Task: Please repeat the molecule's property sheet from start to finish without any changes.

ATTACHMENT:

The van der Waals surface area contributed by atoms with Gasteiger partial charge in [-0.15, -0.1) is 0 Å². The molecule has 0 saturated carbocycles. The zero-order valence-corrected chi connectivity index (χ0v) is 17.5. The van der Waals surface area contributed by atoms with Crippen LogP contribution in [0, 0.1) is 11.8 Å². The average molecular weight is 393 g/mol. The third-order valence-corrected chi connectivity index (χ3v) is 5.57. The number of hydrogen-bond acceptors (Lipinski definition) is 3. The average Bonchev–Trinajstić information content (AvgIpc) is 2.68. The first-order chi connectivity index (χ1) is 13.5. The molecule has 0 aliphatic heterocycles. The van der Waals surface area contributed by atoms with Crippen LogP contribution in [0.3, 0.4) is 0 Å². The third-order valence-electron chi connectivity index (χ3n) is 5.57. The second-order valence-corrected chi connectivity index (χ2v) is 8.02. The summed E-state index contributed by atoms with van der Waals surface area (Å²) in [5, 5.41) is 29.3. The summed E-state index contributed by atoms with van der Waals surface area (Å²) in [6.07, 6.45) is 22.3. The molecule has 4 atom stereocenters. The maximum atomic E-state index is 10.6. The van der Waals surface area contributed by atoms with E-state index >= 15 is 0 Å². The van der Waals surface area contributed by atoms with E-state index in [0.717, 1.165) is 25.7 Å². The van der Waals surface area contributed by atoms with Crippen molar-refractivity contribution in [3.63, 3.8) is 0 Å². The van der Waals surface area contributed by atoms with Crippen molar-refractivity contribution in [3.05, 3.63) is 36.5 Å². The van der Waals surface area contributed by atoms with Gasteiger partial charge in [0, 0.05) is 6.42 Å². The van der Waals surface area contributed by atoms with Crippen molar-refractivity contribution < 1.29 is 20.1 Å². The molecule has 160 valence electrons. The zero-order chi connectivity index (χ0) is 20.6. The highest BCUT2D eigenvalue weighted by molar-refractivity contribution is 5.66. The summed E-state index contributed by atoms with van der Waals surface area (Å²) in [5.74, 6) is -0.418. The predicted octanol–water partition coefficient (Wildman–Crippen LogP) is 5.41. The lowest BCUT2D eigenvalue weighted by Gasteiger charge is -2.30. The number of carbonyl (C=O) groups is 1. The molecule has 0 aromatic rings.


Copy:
The van der Waals surface area contributed by atoms with Gasteiger partial charge in [-0.15, -0.1) is 0 Å². The molecule has 0 saturated carbocycles. The zero-order valence-corrected chi connectivity index (χ0v) is 17.5. The van der Waals surface area contributed by atoms with Crippen LogP contribution in [0, 0.1) is 11.8 Å². The average molecular weight is 393 g/mol. The third-order valence-corrected chi connectivity index (χ3v) is 5.57. The number of hydrogen-bond acceptors (Lipinski definition) is 3. The average Bonchev–Trinajstić information content (AvgIpc) is 2.68. The first-order chi connectivity index (χ1) is 13.5. The molecule has 0 aliphatic heterocycles. The van der Waals surface area contributed by atoms with Crippen LogP contribution in [0.3, 0.4) is 0 Å². The third-order valence-electron chi connectivity index (χ3n) is 5.57. The second-order valence-corrected chi connectivity index (χ2v) is 8.02. The summed E-state index contributed by atoms with van der Waals surface area (Å²) in [5, 5.41) is 29.3. The summed E-state index contributed by atoms with van der Waals surface area (Å²) in [6.07, 6.45) is 22.3. The molecule has 4 atom stereocenters. The maximum atomic E-state index is 10.6. The van der Waals surface area contributed by atoms with E-state index >= 15 is 0 Å². The van der Waals surface area contributed by atoms with E-state index in [0.717, 1.165) is 25.7 Å². The van der Waals surface area contributed by atoms with Crippen molar-refractivity contribution in [3.63, 3.8) is 0 Å². The van der Waals surface area contributed by atoms with Crippen molar-refractivity contribution in [3.05, 3.63) is 36.5 Å². The van der Waals surface area contributed by atoms with Gasteiger partial charge in [0, 0.05) is 6.42 Å². The van der Waals surface area contributed by atoms with Crippen molar-refractivity contribution < 1.29 is 20.1 Å². The molecule has 160 valence electrons. The zero-order chi connectivity index (χ0) is 20.6. The highest BCUT2D eigenvalue weighted by molar-refractivity contribution is 5.66. The summed E-state index contributed by atoms with van der Waals surface area (Å²) in [5.74, 6) is -0.418. The predicted octanol–water partition coefficient (Wildman–Crippen LogP) is 5.41. The lowest BCUT2D eigenvalue weighted by Gasteiger charge is -2.30. The number of carbonyl (C=O) groups is 1. The molecule has 0 aromatic rings.